BOSTON, Mass. (SHNS/WWLP)– As the Baker administration tries to get its favored energy and environment legislation across the finish line in the next three months, it will be without Energy and Environmental Affairs Secretary Kathleen Theoharides, who announced Wednesday that she is resigning on May 6.
Beth Card, the undersecretary of environmental policy and climate resilience, will take over that same day as Gov. Charlie Baker’s third head of the Executive Office of Energy and Environmental Affairs.
Theoharides would not say Wednesday what “new professional opportunity” she is leaving the administration for, and said serving as EEA secretary was her “dream job.” “The tireless efforts of Secretary Theoharides have resulted in the creation of critical climate change programs, investment in the commonwealth’s renewable energy portfolio and the advancement of the administration’s decarbonization goals. She is a tough act to follow,” Card said at a press conference.
Theoharides joined the Baker administration in 2016 as director of climate and global warming solutions at the Executive Office of Energy and Environmental Affairs after spending six years running an environmental consulting business. She was promoted to assistant secretary for climate change in 2017 and became secretary when Matt Beaton resigned in 2019.
While Theoharides was Secretary several major climate initiatives and infrastructure projects were accomplished including:
- Deployment of the nation’s first large-scale offshore wind farm and the development and selection of its second and third round of procurements that will bring 3,600 Megawatts of clean, affordable power to the Massachusetts grid – enough energy to power an estimated 608,000 homes.
- Created a nation-leading climate resiliency partnership between the Commonwealth and its municipalities through the voluntary Municipal Vulnerability Preparedness program that in just four years enrolled over 95% of the state’s cities and towns while also leading the Administration’s effort to comprehensively plan for statewide climate change resiliency and invest over $1 billion for climate solutions.
- Established an aggressive limit of net zero emissions by 2050, and developed the 2050 Decarbonization Roadmap Study, a first-in-the-nation planning effort to reach this milestone affordably and equitably.
- Charted the deployment of clean energy strategies and policies to achieve emission limits for the next decade through the 2030 Clean Energy and Climate Plan, including advanced building codes, enhanced programs to improve low carbon transportation options and electric vehicle adoption, and power sector market reform.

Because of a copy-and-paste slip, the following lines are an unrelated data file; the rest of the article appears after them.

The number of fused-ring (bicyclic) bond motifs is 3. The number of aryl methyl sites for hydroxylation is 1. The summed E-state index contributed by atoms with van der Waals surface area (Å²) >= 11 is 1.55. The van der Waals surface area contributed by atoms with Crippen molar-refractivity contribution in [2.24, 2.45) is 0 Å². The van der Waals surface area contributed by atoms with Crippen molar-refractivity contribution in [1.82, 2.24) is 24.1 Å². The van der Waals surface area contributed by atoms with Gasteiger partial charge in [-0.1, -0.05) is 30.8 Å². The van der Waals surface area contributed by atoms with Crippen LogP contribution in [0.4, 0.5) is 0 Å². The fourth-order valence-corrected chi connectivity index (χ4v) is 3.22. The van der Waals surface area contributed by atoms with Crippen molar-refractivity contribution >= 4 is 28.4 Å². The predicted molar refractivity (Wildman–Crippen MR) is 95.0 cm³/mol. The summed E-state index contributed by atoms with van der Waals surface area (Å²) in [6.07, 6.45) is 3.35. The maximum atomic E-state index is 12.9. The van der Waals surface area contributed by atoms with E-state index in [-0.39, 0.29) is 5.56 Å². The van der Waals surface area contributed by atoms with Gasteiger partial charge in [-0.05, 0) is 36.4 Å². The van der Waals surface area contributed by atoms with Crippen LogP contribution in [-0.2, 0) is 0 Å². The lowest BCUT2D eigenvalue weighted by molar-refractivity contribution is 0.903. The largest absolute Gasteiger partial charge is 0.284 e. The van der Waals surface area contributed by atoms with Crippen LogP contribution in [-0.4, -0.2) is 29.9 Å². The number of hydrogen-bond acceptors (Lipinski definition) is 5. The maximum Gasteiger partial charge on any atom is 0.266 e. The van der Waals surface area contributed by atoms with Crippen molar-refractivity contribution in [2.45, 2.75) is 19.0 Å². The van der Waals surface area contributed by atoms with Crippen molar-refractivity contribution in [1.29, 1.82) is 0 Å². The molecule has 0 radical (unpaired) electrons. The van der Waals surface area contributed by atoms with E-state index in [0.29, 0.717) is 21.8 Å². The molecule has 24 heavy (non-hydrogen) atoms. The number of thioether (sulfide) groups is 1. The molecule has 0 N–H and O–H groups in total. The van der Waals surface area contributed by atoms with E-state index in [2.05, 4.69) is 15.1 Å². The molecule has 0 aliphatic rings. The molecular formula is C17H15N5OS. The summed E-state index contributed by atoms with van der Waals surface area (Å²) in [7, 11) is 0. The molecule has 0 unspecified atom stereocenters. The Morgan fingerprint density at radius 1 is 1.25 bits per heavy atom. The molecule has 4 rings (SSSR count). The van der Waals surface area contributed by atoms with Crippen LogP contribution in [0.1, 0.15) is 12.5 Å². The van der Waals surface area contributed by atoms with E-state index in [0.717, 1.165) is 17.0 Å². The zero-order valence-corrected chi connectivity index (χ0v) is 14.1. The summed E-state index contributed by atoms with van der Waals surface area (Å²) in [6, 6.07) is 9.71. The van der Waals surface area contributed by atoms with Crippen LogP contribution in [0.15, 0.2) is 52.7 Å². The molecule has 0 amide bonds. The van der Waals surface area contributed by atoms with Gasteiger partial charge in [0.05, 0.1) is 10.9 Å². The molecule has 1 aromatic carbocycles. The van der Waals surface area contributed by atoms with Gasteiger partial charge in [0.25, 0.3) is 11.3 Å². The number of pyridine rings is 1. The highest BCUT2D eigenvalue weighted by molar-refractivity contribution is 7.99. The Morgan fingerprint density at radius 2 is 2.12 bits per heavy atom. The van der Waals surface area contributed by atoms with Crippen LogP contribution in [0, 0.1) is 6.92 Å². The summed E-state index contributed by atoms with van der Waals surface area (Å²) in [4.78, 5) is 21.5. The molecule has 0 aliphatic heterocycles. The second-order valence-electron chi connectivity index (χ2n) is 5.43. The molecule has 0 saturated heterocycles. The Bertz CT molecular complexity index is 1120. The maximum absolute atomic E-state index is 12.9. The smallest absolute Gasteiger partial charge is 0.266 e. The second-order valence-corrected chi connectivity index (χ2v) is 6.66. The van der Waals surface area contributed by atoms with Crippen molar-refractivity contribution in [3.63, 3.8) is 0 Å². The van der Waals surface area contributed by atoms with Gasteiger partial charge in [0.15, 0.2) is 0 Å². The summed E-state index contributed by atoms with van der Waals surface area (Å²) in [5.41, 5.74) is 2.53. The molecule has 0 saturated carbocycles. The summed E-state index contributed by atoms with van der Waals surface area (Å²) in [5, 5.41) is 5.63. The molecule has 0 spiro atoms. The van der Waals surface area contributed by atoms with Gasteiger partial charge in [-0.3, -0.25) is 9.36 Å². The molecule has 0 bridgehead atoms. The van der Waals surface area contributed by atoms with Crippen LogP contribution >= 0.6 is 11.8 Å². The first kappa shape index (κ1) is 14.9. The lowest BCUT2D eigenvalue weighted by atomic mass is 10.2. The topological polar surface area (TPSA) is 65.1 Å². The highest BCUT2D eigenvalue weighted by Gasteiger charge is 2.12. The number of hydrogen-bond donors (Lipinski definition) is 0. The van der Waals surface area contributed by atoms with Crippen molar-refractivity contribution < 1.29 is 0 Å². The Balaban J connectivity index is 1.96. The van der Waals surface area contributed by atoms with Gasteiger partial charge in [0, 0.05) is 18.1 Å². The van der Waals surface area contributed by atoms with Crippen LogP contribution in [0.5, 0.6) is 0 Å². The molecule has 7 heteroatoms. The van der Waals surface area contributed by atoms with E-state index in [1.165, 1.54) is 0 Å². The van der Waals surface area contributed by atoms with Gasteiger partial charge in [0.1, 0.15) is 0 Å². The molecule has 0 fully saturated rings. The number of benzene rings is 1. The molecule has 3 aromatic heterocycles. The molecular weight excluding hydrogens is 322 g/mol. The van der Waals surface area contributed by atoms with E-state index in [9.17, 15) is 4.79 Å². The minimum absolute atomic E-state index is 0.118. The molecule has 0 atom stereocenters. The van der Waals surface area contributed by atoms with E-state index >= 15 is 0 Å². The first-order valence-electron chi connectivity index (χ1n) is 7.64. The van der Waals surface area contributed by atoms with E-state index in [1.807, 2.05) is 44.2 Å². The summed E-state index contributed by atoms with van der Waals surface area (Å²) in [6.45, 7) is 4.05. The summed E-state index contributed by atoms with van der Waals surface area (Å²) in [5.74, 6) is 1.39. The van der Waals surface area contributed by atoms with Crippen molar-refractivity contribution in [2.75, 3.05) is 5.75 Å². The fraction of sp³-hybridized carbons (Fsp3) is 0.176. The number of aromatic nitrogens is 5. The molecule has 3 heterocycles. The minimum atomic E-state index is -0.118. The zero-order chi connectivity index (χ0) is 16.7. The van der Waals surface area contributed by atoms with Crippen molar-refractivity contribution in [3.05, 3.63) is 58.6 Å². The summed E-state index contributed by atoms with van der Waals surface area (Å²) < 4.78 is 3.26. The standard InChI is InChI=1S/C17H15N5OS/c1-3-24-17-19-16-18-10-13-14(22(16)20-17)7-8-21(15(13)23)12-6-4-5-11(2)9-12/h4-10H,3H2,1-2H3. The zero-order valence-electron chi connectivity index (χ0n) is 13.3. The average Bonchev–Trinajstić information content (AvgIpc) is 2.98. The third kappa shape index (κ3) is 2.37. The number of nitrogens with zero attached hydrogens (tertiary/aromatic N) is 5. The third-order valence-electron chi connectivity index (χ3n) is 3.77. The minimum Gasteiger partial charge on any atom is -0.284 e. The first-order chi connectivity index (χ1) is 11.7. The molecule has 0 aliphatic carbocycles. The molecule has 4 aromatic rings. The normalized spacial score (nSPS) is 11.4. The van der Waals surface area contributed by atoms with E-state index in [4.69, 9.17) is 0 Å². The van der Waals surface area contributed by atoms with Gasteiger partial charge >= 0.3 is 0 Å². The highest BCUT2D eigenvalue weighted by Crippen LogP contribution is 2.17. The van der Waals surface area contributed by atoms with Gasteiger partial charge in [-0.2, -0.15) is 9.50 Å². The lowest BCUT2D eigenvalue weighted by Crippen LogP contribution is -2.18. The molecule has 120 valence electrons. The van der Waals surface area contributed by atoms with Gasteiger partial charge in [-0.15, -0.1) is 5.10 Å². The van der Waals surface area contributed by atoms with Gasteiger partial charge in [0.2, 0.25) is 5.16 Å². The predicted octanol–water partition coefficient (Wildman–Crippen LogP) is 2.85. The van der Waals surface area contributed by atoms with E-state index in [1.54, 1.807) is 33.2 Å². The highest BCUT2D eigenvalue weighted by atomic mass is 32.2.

- Oversaw development of a critical updates to Massachusetts solar program, the renewable portfolio standard, the three-year energy efficiency plan, and creation of the Clean Peak Program.
- Launched and managed one of the largest grant programs in EEA history, the $58 million Food Security Infrastructure Grant Program, awarding funding to farms, food pantries, non-profit organizations, communities, schools, and food distributors to build a more resilient local food system.
- Helped to enshrine environmental justice protections into state law and created the EEA Environmental Justice Task Force.
- Invested over $112 million to protect more than 36,500 acres of natural resources, maintain sustainable working forest, conserve critical wildlife habitat, protect water resources, and ensure continued public access to the property for hunting, fishing, hiking, wildlife observation, and other outdoor recreation.
- Provided equitable access to the state’s park system including access to free swimming lessons across the Commonwealth.
- Committed over $1.8 million to support the DCR Summer Night program that provided fun, engaging activities for young people across the Commonwealth.
“Secretary Theoharides has been dedicated to making Massachusetts a national leader in climate solutions, including guiding the development of the offshore wind industry. Katie has done a tremendous job leading our administration’s statewide efforts to comprehensively plan for the effects of climate change, and I wish her all the best in the future,” said Governor Charlie Baker. “Beth Card has a deep knowledge of environmental policy and a wealth of experience in leading climate resiliency efforts in state government, and we are glad to appoint her as Secretary.”
Card said she has spent her entire career in public service and served as the director of environmental and regulatory affairs for the Massachusetts Water Resources Authority before joining the administration in 2021. A Newburyport resident, Card holds degrees from the University of New Hampshire and the Massachusetts School of Law.
As Theoharides prepares to depart, the Baker administration is making the case for a $3.5 billion economic development bill that includes $97 million in additional environmental infrastructure grants, $64 million in clean water projects, $231 million in funding for parks and trails, and $750 million for a clean energy innovation center. The administration is also busy implementing the 2021 climate roadmap law, developing a new stretch energy code and working to secure additional offshore wind power. “Much of the important work she began in EEA will continue this year under Beth’s leadership,” Baker said of the transition